Not Just Another Day

I wake up before my toddler, waddle my pregnant body to the kitchen, and begin prepping my morning luxury—a hot cup of French press coffee. I’ve lost count of how many weeks we’ve been quarantined because of the coronavirus pandemic, and if you ask me, I’d have to think hard to remember what day of the week it is.

It’s Sunday, I remind myself. The only difference between today and tomorrow is that I’ll have to keep my daughter occupied as I attempt to watch the virtual church service this morning. I already have a strategy of snacks and games to keep her occupied, but I know that we’ll have at least one meltdown in the middle of the sermon.

Other than that hour balancing my own spiritual health and my daughter’s needs, it’s like any other day of the week. During the pandemic, my husband has been working from home in our upstairs office, and as an officer in the Army Reserves, he sometimes has to work weekends. But, really, there is no weekend anymore; COVID-19 has leveled out our schedule into daily uniformity.

What is even the point of Sunday right now? I think to myself as I savor my coffee and watch my daughter squirm in her bed on the baby monitor. Only weeks into this “unprecedented time,” I already feel the daily drudgery overwhelming me. I do the same work I’ve been doing the last six days; how is this supposed to be my Sabbath rest?

This isn’t the first time I’ve wondered how a mother is supposed to practice Sabbath rest when children never take a day off. I began this year reading The Rest of God by Mark Buchanan and was challenged when, pages in, he wrote, “A Sabbath heart is restful even in the midst of unrest and upheaval. It is attentive to the presence of God and others even in the welter of much coming and going.” So how could I cultivate this attitude of stillness in a season of monotonous yet overwhelming busyness?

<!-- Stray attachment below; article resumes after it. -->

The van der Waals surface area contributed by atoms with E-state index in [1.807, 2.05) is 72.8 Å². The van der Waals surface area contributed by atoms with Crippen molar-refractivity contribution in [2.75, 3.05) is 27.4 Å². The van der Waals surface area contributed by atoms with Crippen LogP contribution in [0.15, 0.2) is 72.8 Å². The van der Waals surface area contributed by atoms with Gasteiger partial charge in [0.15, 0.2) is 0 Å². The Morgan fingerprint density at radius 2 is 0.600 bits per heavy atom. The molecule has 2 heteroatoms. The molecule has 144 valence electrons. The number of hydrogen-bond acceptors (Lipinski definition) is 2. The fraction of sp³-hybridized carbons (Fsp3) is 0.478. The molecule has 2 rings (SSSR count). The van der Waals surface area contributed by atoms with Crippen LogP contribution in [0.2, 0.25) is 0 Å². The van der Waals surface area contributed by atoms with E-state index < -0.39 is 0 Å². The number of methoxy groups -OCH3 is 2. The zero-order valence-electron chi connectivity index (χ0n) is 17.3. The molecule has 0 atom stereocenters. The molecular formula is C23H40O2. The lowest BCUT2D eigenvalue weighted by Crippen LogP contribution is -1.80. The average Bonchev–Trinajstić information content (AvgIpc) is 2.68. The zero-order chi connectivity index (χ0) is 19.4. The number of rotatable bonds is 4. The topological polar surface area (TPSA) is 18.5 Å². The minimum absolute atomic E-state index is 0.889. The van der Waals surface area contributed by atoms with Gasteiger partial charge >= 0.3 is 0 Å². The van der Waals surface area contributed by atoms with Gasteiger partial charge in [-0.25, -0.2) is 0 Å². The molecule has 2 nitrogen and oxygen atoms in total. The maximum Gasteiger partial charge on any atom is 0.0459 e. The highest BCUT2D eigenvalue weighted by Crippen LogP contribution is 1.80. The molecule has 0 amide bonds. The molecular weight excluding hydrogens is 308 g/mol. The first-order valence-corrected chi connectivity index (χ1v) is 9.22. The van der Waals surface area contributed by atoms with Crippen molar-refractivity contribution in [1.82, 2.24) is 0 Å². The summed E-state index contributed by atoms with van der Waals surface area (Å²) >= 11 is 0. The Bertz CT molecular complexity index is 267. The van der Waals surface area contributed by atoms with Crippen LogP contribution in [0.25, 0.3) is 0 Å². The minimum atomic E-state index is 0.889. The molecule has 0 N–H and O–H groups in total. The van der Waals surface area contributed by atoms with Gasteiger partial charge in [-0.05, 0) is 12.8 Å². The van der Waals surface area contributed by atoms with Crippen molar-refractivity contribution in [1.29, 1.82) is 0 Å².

Preparing my home on Saturday

Dishes, laundry, cooking—my to-do list never seems to have an end date. Yet I’ve recently disciplined myself to put away these daily chores for one day, the Sabbath. I unload the dishwasher late Saturday night and make sure the washing machine is empty (even if clothes are still piled high on top). I prepare much of the food we will eat the next day, and I close my planner. While I wake up on Sunday itching to get ahead on household duties, by intentionally setting them aside for the day, I am reminding myself that my Creator holds together my home and my family. I still fix breakfast and wipe bottoms, but by stripping my day down to the bare basics, I choose to rest.

Planning activities that provide my heart rest

In college and early adulthood, Sabbath meant two things—church and long naps. As I became a mother, I realized that there’s more to rest than sleeping in; it’s about finding activities that provide our hands and minds rest. This will be different for each mother, but I have found that slow walks through our neighborhood with my family brings stillness to my heart. As someone who’s always rushing to get somewhere, walking at the pace of a toddler reminds me to slow down and take in what is around me. Even though I’m still acting in my role as mother on those evening strolls, they change the speed of life to bring my heart rest.

Pausing to listen to God’s voice

We hear a lot of voices during the week—husband, children, friends—and often the loudest voices are those on social media. The Sabbath is a day to focus on the voice that matters most: our Creator’s. This doesn’t mean you tell your husband and kids to be quiet for twenty-four hours. For me, this has meant deleting or blocking social media on Sunday so that the time I usually spend mindlessly scrolling through recipes and blogs instead is spent focused on God. If you’re like me, you may not get hours to yourself to quietly enjoy Scripture and prayer, but you can spend those little pockets of the day refocusing your heart and mind on the voice of God.

Not every Sunday looks like this; I never want my rest to become another way to feel “mom guilt” for another unmet expectation. Yet I have noticed that as I set aside time and space to rest my mind and heart on Sunday, I have felt more emotional, spiritual, and physical energy to continue loving my family the rest of the week. By recognizing my God-created limitations, I can live in the freedom of his limitless love and goodness throughout my week.

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